Por/By Carlos Hernández
Más de 2.800 estudiantes de 35 escuelas diferentes del condado de Santa Bárbara disfrutaron de un concierto especial como parte del programa de “Conciertos para Jóvenes” de la Santa Barbara Symphony, el pasado jueves en el Teatro Granada. “Cada año tenemos más estudiantes que vienen al evento. Esto es estupendo, ya lo construimos a partir de sus necesidades”, indicó Amy Williams, Directora de Educación y Participación Comunitaria de la Sinfónica.
Los dos conciertos gratuitos, que iniciaron a las 10:00 am y las 11:30 am y duraron una hora cada uno, son una importante tradición en el sistema escolar del condado, la cual comenzó a ser celebrada hace más de 50 años.
Estudiantes de varios rincones del Condado de SB llenaron y disfrutaron de dos conciertos de la Sinfónica de SB el pasado jueves 15 de enero./ Students from various corners of SB County filled and enjoyed two concerts put on by the SB Symphony on Thursday January15./ EL LATINO
Así, alumnos de cuarto, quinto y sexto grado quienes llegaron escoltados por padres y maestros de Carpinteria, SB, Goleta, Santa Ynez y Buellton, disfrutaron de piezas musicales dirigidas por el director invitado Dirk Brossé y el trompetista Jon Lewis.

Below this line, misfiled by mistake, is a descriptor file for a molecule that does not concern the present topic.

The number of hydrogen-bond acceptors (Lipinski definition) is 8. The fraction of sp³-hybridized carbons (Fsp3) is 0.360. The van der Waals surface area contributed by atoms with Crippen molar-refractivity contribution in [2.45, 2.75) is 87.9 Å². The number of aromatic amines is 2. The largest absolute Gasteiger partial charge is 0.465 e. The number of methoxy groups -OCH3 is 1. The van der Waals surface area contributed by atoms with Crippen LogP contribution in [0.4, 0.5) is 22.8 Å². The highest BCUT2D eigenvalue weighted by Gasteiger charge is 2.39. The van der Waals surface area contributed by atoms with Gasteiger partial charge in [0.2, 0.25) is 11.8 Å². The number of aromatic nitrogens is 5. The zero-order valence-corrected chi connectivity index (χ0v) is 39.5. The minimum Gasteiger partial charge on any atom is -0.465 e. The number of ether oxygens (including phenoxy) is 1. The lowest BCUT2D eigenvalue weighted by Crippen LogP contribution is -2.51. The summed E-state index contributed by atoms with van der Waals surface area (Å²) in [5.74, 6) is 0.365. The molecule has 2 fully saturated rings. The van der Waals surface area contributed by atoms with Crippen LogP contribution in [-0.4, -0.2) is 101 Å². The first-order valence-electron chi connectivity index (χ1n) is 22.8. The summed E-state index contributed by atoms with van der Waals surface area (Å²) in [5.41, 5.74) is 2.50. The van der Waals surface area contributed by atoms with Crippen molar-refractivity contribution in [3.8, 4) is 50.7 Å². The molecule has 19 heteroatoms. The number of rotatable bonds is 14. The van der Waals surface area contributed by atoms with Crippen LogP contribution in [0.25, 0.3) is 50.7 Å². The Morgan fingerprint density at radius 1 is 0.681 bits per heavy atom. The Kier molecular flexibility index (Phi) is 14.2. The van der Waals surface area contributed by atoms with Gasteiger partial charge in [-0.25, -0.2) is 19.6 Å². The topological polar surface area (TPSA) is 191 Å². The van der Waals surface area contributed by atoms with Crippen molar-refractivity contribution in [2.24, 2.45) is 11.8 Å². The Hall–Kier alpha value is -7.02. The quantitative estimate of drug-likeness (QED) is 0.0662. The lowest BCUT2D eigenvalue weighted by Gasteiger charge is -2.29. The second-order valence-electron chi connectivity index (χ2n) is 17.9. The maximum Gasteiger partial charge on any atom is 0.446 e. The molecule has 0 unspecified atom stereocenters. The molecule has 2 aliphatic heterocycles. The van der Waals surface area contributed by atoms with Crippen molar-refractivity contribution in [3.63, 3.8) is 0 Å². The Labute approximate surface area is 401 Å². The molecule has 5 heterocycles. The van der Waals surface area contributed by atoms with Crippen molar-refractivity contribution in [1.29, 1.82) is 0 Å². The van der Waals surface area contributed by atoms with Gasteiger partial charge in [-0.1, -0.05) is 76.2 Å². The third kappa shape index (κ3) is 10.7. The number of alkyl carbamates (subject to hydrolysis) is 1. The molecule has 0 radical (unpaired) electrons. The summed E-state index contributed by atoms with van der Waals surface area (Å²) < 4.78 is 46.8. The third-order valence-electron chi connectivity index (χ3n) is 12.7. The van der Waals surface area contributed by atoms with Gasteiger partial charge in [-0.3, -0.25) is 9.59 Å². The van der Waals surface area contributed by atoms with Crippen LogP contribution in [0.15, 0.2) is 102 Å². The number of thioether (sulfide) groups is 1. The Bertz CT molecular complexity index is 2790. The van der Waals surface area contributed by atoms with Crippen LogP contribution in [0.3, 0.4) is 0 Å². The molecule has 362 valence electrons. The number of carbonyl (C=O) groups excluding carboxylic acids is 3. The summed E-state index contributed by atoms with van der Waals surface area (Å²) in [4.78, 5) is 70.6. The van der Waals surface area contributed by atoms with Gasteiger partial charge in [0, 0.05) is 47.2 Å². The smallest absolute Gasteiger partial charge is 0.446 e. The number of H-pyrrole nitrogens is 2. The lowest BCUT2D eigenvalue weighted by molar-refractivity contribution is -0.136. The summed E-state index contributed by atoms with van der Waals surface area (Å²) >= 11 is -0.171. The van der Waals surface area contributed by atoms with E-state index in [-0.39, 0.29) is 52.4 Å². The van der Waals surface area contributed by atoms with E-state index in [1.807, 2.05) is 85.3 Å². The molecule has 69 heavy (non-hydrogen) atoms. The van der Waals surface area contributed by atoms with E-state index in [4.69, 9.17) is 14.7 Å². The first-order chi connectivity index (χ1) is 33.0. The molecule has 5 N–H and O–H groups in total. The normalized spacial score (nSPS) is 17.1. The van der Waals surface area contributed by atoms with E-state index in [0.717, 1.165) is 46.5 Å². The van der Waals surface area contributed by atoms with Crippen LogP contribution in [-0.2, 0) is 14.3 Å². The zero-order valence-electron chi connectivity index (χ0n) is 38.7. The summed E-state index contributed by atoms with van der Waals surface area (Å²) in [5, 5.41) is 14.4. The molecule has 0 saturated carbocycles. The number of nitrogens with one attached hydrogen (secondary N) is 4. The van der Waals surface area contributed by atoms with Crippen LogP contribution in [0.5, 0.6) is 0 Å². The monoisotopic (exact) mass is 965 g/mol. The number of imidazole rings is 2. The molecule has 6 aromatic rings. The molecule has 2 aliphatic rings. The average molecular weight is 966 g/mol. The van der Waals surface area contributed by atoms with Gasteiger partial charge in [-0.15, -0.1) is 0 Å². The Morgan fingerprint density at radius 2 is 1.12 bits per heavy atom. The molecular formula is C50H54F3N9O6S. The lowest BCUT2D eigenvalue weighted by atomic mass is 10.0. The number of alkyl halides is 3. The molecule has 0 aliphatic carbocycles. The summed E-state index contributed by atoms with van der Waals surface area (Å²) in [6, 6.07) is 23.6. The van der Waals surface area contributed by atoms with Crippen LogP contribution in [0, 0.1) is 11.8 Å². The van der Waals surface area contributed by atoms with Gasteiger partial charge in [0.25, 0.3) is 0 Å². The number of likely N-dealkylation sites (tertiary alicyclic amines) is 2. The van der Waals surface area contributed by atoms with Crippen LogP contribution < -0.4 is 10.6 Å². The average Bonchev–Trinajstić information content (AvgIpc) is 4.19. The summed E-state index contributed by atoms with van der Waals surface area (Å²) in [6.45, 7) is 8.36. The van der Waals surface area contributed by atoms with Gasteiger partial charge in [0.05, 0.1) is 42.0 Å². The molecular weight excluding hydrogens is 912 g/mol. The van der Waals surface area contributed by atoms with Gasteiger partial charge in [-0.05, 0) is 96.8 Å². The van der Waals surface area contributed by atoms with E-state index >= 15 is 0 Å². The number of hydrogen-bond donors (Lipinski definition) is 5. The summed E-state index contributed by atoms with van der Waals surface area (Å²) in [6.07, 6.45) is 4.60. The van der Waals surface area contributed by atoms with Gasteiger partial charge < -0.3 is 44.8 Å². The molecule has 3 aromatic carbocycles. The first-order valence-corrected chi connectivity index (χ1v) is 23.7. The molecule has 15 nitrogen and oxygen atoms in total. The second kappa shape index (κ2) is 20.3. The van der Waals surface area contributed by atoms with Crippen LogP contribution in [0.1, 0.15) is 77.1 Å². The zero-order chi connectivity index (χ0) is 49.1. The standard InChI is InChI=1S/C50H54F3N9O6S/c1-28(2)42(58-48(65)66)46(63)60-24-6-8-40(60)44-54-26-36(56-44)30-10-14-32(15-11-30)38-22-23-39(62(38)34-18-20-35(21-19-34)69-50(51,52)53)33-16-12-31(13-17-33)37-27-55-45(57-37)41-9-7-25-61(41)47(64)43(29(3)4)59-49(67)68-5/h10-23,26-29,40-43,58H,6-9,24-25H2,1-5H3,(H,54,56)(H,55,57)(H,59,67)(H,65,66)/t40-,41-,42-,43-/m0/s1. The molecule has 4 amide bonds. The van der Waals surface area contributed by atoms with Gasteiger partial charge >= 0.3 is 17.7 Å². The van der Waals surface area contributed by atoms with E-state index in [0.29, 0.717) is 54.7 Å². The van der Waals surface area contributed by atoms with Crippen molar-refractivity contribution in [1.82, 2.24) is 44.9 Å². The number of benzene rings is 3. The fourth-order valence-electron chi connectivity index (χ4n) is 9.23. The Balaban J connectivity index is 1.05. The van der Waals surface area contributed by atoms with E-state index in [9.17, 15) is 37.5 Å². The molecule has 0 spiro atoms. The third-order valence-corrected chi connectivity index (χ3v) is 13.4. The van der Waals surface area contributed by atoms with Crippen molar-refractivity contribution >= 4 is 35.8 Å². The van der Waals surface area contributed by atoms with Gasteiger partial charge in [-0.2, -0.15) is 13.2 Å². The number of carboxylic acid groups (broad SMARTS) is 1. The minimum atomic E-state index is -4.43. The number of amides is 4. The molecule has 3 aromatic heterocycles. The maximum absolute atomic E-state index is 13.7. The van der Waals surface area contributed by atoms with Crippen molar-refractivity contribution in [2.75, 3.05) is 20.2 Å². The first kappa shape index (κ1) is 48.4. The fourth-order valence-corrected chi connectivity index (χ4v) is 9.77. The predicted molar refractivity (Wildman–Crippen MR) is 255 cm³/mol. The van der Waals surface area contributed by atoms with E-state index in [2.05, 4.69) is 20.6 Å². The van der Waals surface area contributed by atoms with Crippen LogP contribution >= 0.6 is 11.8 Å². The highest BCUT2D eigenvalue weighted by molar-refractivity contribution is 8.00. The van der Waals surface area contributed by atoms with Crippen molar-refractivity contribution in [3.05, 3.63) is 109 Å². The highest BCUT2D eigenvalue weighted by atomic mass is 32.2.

El programa se creó con el objetivo que los estudiantes mejoren habilidades de comunicación, de pensamiento analítico y de trabajo en grupo, mientras se realizan proyectos que exploran la música desde varios puntos de vista.
Brossé y Lewis lideraron el concierto que permitió la interacción con los estudiantes en un formato de entrevista, ya que el conductor le hacia diferentes preguntas al músico acerca de las múltiples trompetas que tenía en el escenario.
“¿Esas trompetas son hechas de oro? ¿Cómo suena una nota alta con esa trompeta? … ¿Y una nota baja… Una nota clásica ?”, cuestionaba el Maestro a Lewis.
Después de eso Lewis, quien es una leyenda en la industria del cine después de haber participado en más de 800 bandas sonoras en más de 30 años de su extensa carrera musical, tocó muchos géneros, incluyendo música clásica, jazz y hasta una pieza de mariachi.
Omar Valdez, fue uno de uno de los padres que acompañaron a sus hijos al concierto, y aseguró que era una gran oportunidad para que su hijo Jesee conociera y experimentará de primera mano la música de cámara.